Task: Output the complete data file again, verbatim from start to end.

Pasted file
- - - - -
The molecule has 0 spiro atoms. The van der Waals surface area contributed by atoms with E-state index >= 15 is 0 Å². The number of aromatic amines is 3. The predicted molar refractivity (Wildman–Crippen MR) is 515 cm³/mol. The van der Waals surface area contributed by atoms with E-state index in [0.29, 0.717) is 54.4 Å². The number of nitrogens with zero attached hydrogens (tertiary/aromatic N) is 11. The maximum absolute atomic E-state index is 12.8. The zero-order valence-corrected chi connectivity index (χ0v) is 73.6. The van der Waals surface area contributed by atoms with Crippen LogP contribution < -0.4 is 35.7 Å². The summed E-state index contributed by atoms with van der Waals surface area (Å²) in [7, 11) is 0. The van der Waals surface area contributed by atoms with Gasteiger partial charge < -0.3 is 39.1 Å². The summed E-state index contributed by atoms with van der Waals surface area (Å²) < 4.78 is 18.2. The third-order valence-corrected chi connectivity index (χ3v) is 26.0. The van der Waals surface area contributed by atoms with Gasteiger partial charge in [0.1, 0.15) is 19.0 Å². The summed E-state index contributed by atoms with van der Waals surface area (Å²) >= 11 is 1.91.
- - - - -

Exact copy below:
The molecule has 0 spiro atoms. The van der Waals surface area contributed by atoms with E-state index >= 15 is 0 Å². The number of aromatic amines is 3. The predicted molar refractivity (Wildman–Crippen MR) is 515 cm³/mol. The van der Waals surface area contributed by atoms with E-state index in [0.29, 0.717) is 54.4 Å². The number of nitrogens with zero attached hydrogens (tertiary/aromatic N) is 11. The maximum absolute atomic E-state index is 12.8. The zero-order valence-corrected chi connectivity index (χ0v) is 73.6. The van der Waals surface area contributed by atoms with Crippen LogP contribution < -0.4 is 35.7 Å². The summed E-state index contributed by atoms with van der Waals surface area (Å²) in [7, 11) is 0. The van der Waals surface area contributed by atoms with Gasteiger partial charge < -0.3 is 39.1 Å². The summed E-state index contributed by atoms with van der Waals surface area (Å²) < 4.78 is 18.2. The third-order valence-corrected chi connectivity index (χ3v) is 26.0. The van der Waals surface area contributed by atoms with Gasteiger partial charge in [0.1, 0.15) is 19.0 Å². The summed E-state index contributed by atoms with van der Waals surface area (Å²) >= 11 is 1.91.